Infrastructure, professional training need of the hour for sports upliftment | punjab | Hindustan Times
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Infrastructure, professional training need of the hour for sports upliftment

punjab Updated: Aug 28, 2014 23:17 IST
Sumeer Singh
Sumeer Singh
Hindustan Times

Despite poor infrastructure in their respective sports, three local sportspersons brought glory to the nation by winning medals in the recently concluded Commonwealth Games at Glasgow. This only goes on to show that Ludhiana has tremendous potential to not only represent India but win medals at the international level too.

As August 29 is observed as 'Annual Sports Day' every year, HT reached out to some of the recent achievers and other active members in the sports fraternity from the city and discussed the status of sports activities in the region and the scope for their improvement in our country.

21-year-old Vikas Thakur, who won a silver medal in weightlifting at Commonwealth Games, said, "Although things are getting better on the national level, a lot needs to be done at the district and state-levels. Poor infrastructure, incompetent training measures and lack of awareness with regard to balanced diet (an essential part of the game) is what is keeping the talented lifters from coming to the forefront".

"We are still far behind in terms of introducing advanced technology and scientific methods unlike players from developed countries who possess a deep knowledge about the game and indulge in performance enhancement techniques regularly," he added.

On the other hand, Arpinder Singh, who won a bronze medal in triple jump in CWG has a slightly different take on this issue. "Indian coaches and players work extremely hard and that is what makes us stand apart." However, even Singh feels that technological enhancement will make a difference in areas where Indian sportspersons are lagging behind. He added that the introducing stadiums and academies in rural areas of the state would help tab budding sportspersons from the region.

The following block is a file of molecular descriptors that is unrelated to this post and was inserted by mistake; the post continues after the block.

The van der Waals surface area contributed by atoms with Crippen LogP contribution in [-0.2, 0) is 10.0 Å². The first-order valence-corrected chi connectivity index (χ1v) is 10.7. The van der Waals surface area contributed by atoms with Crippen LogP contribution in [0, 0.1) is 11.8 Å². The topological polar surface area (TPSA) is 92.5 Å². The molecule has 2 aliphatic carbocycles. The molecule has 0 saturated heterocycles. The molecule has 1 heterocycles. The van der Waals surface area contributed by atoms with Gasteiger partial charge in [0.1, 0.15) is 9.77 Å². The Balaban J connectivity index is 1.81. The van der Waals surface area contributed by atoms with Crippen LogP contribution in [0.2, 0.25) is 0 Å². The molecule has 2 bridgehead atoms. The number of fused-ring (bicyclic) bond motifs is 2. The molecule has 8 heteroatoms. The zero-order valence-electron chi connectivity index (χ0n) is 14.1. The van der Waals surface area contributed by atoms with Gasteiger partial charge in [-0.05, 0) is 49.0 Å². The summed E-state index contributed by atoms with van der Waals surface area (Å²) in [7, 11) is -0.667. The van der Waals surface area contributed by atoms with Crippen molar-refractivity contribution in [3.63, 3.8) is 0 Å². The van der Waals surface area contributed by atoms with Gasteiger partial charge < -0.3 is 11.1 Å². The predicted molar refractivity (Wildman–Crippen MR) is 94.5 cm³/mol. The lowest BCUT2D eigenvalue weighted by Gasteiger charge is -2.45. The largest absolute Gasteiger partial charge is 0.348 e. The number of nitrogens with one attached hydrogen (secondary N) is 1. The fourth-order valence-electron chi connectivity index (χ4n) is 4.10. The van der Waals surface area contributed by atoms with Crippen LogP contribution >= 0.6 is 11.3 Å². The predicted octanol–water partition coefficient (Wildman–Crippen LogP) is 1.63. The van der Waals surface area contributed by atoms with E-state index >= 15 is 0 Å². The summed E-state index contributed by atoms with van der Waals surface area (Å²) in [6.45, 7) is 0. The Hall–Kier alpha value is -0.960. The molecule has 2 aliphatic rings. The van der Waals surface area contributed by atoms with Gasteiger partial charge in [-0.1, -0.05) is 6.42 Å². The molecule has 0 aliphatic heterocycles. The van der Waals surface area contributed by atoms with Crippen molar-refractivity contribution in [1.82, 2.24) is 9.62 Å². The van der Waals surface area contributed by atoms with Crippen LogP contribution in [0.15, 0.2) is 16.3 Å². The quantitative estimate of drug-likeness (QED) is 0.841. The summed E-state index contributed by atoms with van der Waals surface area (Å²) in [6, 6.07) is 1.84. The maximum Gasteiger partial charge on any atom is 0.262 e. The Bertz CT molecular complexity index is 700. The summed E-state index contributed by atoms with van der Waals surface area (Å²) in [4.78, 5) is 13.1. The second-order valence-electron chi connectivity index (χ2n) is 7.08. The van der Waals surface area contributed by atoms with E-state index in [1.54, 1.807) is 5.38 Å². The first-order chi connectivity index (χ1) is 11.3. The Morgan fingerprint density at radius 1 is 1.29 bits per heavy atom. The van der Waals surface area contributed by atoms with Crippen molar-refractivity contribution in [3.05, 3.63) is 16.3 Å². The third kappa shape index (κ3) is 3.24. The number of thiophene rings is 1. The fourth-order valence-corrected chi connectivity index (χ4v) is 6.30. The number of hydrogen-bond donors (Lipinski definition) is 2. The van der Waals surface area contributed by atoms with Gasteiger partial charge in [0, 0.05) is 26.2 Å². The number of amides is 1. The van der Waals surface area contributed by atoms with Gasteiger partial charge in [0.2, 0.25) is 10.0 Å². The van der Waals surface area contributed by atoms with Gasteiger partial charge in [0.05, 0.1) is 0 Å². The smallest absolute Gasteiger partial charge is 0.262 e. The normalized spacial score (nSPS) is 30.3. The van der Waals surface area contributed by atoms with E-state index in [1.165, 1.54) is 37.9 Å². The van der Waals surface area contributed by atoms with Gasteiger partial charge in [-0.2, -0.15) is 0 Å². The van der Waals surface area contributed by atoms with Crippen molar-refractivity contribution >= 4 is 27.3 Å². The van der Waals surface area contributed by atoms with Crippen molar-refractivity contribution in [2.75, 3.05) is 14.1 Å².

Ludhiana basketball association president, Teja Singh Dhaliwal, said, "Identification of hidden young talent by visiting schools in the rural areas and providing them with professional training and residential amenities will certainly change things for better. The Punjab basketball team has made a mark at the national level but I believe there is scope for improvement. We need professional trainers, dieticians and adequate infrastructural development to harness a sporting culture".

The shooting range project at Sunet, Indoor stadium at Pakhowal road,
All-weather swimming pool at Rakh Baag among other are already hanging fire for years now and shockingly, the existing infrastructure for many sports such as swimming, cycling, hockey, football and weightlifting among other is also not maintained properly.

Amrik Singh Nagra, coach at Nursery of Cricket, Centre for Excellence, said, "There is no dearth of talent in our country, but we certainly have to work to develop better infrastructure for almost all the major games. Secondly, the lack of professional coaches is also a concern and needs to be addressed at the earliest. We certainly need professional educated individuals who can dedicate themselves towards sports upliftment in this country."